The first bill also strengthens New York City’s predictive scheduling law for the fast food industry. Instead of simply providing employees a good-faith estimate of their work schedule, fast food chains must now “have scheduling practices that provide each fast food employee with a regular schedule that is a predictable, regular set of recurring weekly shifts the employee will work each week.”
Fast food chains are also required to provide employees with written copies of their regular schedules before their first work shifts and whenever there is a long-term or indefinite change to their regular schedules.
The bill prohibits fast food chains from reducing “the total hours in a fast food employee’s regular schedule by more than 15% from the highest total hours, contained in such employee’s regular schedule at any time within the previous 12 months, unless the employee has previously consented to or requested such reduction in writing, or the reduction was consistent with the restrictions on discharges.”
Discharge for bona fide economic reasons
Under the second bill, fast food employers can discharge employees not only for “just cause” but also for a “bona fide economic reason.” The bill defines “bona fide economic reason” as “the full or partial closing of operations or technological or organizational changes to the business in response to the reduction in volume of production, sales, or profit.”
There are three restrictions on discharging employees for bona fide economic reasons:
- First, the discharges must be “supported by a fast food employer’s business records showing that the closing, or technological or reorganizational charges are in response to a reduction in volume of production, sales, or profit.”
- Second, the discharges must be “done in reverse order of seniority in the fast food establishment where the discharge is to occur, so that employees with the greatest seniority [are] retained the longest and reinstated and or restored hours first.”
- Third, fast food chains must make reasonable efforts to offer reinstatement or restoration of hours to any employees discharged based on a bona fide economic reason within the previous 12 months, and before offering shifts to other employees or hiring any new employees.
Finally, the second bill permits fast food employees to bring claims for unlawful discharge, or other violation, to arbitration even without an arbitration agreement. There is a two-year statute of limitations, and employees can file arbitration demands starting January 1, 2022. If an arbitrator finds in the employee’s favor, the arbitrator shall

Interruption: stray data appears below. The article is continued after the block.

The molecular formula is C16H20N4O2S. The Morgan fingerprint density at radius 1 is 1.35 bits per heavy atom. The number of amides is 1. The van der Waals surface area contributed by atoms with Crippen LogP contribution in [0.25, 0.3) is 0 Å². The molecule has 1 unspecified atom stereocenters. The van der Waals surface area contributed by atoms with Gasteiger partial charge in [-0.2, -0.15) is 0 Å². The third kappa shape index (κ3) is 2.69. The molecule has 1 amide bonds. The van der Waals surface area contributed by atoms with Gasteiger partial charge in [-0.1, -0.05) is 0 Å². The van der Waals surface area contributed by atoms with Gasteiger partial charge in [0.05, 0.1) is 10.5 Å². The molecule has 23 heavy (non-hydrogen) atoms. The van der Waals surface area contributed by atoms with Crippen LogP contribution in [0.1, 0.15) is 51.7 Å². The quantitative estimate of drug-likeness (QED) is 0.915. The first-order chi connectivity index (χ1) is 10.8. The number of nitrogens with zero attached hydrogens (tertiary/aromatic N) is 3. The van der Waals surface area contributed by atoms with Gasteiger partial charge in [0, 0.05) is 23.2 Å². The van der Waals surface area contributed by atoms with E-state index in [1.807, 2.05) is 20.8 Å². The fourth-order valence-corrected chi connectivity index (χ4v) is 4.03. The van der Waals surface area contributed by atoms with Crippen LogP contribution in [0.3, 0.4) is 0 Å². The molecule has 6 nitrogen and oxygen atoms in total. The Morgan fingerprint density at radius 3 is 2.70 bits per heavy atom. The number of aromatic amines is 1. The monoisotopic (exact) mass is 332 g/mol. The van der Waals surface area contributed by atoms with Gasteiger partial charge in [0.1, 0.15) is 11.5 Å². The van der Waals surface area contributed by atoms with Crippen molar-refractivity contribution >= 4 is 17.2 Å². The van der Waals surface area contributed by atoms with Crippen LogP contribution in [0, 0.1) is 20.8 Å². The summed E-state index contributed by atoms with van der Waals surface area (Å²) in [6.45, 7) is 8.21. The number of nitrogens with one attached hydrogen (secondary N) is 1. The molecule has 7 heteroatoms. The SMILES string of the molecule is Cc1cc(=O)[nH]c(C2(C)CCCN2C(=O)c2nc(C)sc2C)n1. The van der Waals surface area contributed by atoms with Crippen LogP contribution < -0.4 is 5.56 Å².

(i) require the fast food employer to pay the reasonable attorneys’ fees and costs of the fast food employee, (ii) require the fast food employer to reinstate or restore the hours of the fast food employee, unless the employee waives reinstatement, (iii) require the fast food employer to pay the city for the costs of the arbitration proceeding, and (iv) award all other appropriate equitable relief, which may include back pay, rescission of discipline, in addition to other relief, and such other compensatory damages or injunctive relief as may be appropriate.
The arbitration proceeding will be governed by the American Arbitration Association’s employment rules and to-be-determined arbitration rules by New York City’s Department of Consumer Affairs.
The arbitration provision is an election of remedies. In other words, if employees demand arbitration, they waive their rights to pursue their claims in court.
We expect these twin bills to cause heartburn for any fast food chain operating in any of the five boroughs of New York City. The requirements are numerous and onerous. Fast food chains will have to carefully examine their scheduling, progressive discipline, and termination practices to ensure compliance with the laundry list of rules imposed by the New York City Council.
It remains to be seen whether the Council extends these rules to other categories of workers, such as those in the retail industry. If they do, we may be witnessing the beginning of the end of at-will employment in New York City.